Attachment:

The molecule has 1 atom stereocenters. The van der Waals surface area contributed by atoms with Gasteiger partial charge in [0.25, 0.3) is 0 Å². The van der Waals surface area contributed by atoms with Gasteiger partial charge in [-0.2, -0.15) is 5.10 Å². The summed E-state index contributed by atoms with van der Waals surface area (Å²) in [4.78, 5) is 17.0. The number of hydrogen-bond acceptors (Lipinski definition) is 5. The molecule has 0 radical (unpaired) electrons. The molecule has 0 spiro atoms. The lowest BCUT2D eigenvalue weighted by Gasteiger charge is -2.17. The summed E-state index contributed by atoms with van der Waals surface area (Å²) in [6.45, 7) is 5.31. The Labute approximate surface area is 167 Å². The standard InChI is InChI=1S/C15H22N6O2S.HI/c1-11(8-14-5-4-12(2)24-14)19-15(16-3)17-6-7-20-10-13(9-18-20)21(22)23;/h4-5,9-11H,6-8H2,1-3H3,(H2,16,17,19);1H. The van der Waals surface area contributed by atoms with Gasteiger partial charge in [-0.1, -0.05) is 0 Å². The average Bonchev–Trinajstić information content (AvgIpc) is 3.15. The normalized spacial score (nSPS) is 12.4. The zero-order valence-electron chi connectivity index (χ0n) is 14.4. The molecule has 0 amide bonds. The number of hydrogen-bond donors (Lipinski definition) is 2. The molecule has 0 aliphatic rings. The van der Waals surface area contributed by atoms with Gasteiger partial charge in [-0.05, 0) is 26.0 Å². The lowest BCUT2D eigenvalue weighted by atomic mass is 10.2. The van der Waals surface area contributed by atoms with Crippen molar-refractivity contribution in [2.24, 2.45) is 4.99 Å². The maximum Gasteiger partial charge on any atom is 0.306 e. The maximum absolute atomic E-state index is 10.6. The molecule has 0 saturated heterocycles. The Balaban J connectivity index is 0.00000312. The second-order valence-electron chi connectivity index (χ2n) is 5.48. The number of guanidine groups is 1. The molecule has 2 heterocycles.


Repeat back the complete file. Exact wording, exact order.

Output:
The molecule has 1 atom stereocenters. The van der Waals surface area contributed by atoms with Gasteiger partial charge in [0.25, 0.3) is 0 Å². The van der Waals surface area contributed by atoms with Gasteiger partial charge in [-0.2, -0.15) is 5.10 Å². The summed E-state index contributed by atoms with van der Waals surface area (Å²) in [4.78, 5) is 17.0. The number of hydrogen-bond acceptors (Lipinski definition) is 5. The molecule has 0 radical (unpaired) electrons. The molecule has 0 spiro atoms. The lowest BCUT2D eigenvalue weighted by Gasteiger charge is -2.17. The summed E-state index contributed by atoms with van der Waals surface area (Å²) in [6.45, 7) is 5.31. The Labute approximate surface area is 167 Å². The standard InChI is InChI=1S/C15H22N6O2S.HI/c1-11(8-14-5-4-12(2)24-14)19-15(16-3)17-6-7-20-10-13(9-18-20)21(22)23;/h4-5,9-11H,6-8H2,1-3H3,(H2,16,17,19);1H. The van der Waals surface area contributed by atoms with Gasteiger partial charge in [-0.1, -0.05) is 0 Å². The average Bonchev–Trinajstić information content (AvgIpc) is 3.15. The normalized spacial score (nSPS) is 12.4. The zero-order valence-electron chi connectivity index (χ0n) is 14.4. The molecule has 0 amide bonds. The number of hydrogen-bond donors (Lipinski definition) is 2. The molecule has 0 aliphatic rings. The van der Waals surface area contributed by atoms with Gasteiger partial charge in [-0.05, 0) is 26.0 Å². The lowest BCUT2D eigenvalue weighted by atomic mass is 10.2. The van der Waals surface area contributed by atoms with Crippen molar-refractivity contribution in [2.24, 2.45) is 4.99 Å². The maximum Gasteiger partial charge on any atom is 0.306 e. The maximum absolute atomic E-state index is 10.6. The molecule has 0 saturated heterocycles. The Balaban J connectivity index is 0.00000312. The second-order valence-electron chi connectivity index (χ2n) is 5.48. The number of guanidine groups is 1. The molecule has 2 heterocycles.